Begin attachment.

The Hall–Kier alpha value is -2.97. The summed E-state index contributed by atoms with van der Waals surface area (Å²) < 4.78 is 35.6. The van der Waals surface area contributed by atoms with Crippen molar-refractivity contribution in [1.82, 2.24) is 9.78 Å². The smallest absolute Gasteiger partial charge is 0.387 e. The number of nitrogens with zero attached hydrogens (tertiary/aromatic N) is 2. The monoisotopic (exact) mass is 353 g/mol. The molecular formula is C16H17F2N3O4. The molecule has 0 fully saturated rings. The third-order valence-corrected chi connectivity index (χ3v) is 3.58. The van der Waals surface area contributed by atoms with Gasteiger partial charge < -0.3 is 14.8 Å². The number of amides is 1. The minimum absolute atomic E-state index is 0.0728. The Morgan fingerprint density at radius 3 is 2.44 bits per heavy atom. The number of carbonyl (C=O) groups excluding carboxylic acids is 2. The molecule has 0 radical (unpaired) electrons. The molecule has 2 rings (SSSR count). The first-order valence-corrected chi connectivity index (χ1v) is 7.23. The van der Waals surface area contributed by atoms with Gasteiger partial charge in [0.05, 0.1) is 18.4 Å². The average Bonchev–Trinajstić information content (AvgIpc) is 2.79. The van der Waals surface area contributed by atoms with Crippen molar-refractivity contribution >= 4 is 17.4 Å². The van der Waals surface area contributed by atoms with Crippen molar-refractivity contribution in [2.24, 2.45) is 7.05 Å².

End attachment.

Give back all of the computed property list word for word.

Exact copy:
The Hall–Kier alpha value is -2.97. The summed E-state index contributed by atoms with van der Waals surface area (Å²) < 4.78 is 35.6. The van der Waals surface area contributed by atoms with Crippen molar-refractivity contribution in [1.82, 2.24) is 9.78 Å². The smallest absolute Gasteiger partial charge is 0.387 e. The number of nitrogens with zero attached hydrogens (tertiary/aromatic N) is 2. The monoisotopic (exact) mass is 353 g/mol. The molecular formula is C16H17F2N3O4. The molecule has 0 fully saturated rings. The third-order valence-corrected chi connectivity index (χ3v) is 3.58. The van der Waals surface area contributed by atoms with Gasteiger partial charge < -0.3 is 14.8 Å². The number of amides is 1. The minimum absolute atomic E-state index is 0.0728. The Morgan fingerprint density at radius 3 is 2.44 bits per heavy atom. The number of carbonyl (C=O) groups excluding carboxylic acids is 2. The molecule has 0 radical (unpaired) electrons. The molecule has 2 rings (SSSR count). The first-order valence-corrected chi connectivity index (χ1v) is 7.23. The van der Waals surface area contributed by atoms with Gasteiger partial charge in [0.05, 0.1) is 18.4 Å². The average Bonchev–Trinajstić information content (AvgIpc) is 2.79. The van der Waals surface area contributed by atoms with Crippen molar-refractivity contribution >= 4 is 17.4 Å². The van der Waals surface area contributed by atoms with Crippen molar-refractivity contribution in [2.24, 2.45) is 7.05 Å².